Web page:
The latest material added to the Australian Institute of Family Studies library database is displayed, up to a maximum of 30 items. Where available online, a link to the document is provided. Many items can be borrowed from the Institute's library via the Interlibrary loan system.
Journal of Family Issues v. 39 no. 12 2018: 3203-3224
Though nonparental childcare is increasingly relied upon, little is known about how it affects the emotional and psychological strains of parenting. This article investigates the association between the amount and type of nonparental care and parenting stress, drawing on data from employed parents of preschool children participating in the Household, Income and Labour Dynamics in Australia (HILDA) Survey. The study finds that greater use of nonparental care was associated with higher levels of parenting stress for fathers and mothers, suggesting that though outsourcing care may relieve parents of some child-related chores, it does not address role strain and is not as psychologically beneficial as the input of a co-parent. However, the study also finds that parenting stress is significantly lower, for both fathers and mothers, if the care is provided informally by family members.
Houndmills England : Palgrave Macmillan, 2014.
"Based on a large-scale qualitative longitudinal study of the life course conducted in the UK (Timescapes Study), this unique collection reveals close-up - and in their own words - the experiences of children and young people, parents, and older generations. The participants' lives and times are explored through multiple accounts of their changing trajectories. Collectively, the contributions examine family and generational relationships in all their complexity as they change and develop. Tackling a diverse group of people from varied backgrounds and geographical locations, each individual chapter is concerned with particular stages of the life course, delivering policy-relevant findings to address individual and family lives over time. [This book] also has a methodological twist: change and continuity through biographical, historical and generational time are integral aspects of the overall study."
Australian Social Work v. 66 no. 3 2013: 440-454
The grandparent-as-parent role is a growing social issue both within Australia and internationally. This paper explores the experience of grief as reported by grandparents who are raising their grandchildren. The data presented are part of a larger qualitative study that investigated the lived experience of 34 grandparents who have taken on the full-time care of grandchildren when their own children have been unable to parent them. In-depth interviews conducted with the grandparent participants and analysed through a three-layer narrative analysis reveal the paradoxical dimension of grandparents' experience as they navigate the complex issues that characterise their predominantly unanticipated role. While all of the grandparents referred to the benefits, satisfaction, and joy of taking on the parenting of grandchildren, their narratives were deeply imbued with experiences of loss and grief. The discussion analyses this experience in relation to grief theory and posits that the complex and disenfranchised nature of grandparents' grief means it often goes unacknowledged, including in the policies, programs, and services developed to support grandparents-as-parents.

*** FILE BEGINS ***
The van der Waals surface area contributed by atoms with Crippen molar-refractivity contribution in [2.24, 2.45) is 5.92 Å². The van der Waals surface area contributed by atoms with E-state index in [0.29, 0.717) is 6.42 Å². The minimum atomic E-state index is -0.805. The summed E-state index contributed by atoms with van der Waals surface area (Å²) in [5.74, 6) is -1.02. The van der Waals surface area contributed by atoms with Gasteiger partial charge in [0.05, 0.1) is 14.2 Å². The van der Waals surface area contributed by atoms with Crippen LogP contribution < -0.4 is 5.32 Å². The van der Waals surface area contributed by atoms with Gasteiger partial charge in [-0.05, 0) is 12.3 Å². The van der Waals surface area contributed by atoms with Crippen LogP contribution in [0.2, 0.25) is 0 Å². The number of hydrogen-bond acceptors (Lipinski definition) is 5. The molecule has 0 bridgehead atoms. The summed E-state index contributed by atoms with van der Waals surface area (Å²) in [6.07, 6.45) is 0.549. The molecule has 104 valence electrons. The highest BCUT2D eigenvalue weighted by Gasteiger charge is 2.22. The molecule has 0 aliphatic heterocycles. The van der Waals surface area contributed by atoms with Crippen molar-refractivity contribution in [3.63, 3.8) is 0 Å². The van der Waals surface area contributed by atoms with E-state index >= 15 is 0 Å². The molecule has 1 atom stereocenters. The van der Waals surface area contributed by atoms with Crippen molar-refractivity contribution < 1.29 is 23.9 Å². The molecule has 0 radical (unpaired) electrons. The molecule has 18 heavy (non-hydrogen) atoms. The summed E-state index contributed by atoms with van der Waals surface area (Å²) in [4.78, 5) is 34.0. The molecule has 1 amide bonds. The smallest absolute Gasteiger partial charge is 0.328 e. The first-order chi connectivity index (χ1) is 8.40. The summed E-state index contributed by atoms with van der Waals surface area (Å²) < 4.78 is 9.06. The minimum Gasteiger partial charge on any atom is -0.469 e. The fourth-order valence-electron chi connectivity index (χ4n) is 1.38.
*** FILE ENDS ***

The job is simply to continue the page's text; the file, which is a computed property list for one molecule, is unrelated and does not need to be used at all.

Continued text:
Wellington, NZ : Families Commission, 2006
Research from around the world on the role of grandfathers is analysed, and the situation of grandfathers in New Zealand examined. The report discusses demographic trends and social change, the roles of grandfathers and grandmothers, New Zealand information on grandparents, older men and gender roles, life course development, the experience of grandfatherhood, grandfathers as surrogate parents, ethnic differences, and grandfathers and intergenerational factors.
Kensington, Vic. : Grandparents Australia Inc., 2004.
Unpublished, 1994, 7p. Paper presented to the Working Conference on Our Children's Futures: Emerging directions for Early Childhood Education and Care, School of Early Childhood, Queensland University of Technology, 6-8 February 1994
There is a tendency in early childhood studies to focus upon the physiological and psychological development of children in isolation from the social context in which the child lives. This can lead to the notion that there is one, ideal or proper way in which children should be nurtured or raised - it remains simply for us to find that way and to agree upon it. Much of the research work on the effects of non-parental care upon children has been driven by this notion. The author argues that there is a need for research which rather than trying to establish the perfect approach to the raising of all children, recognises that children will inevitably be raised in a wide range of social contexts. We need then, he states, to look at approaches which maximise the benefits to children given their own particular social context. This paper describes some of the range of social contexts in which young Australian children live today. These social contexts include: children living only with their mother, grandparent care, labour force participation of parents and work-related child care. Finally the author looks at how governments try to respond to the diversity of the early childhood experience and the family policy options available.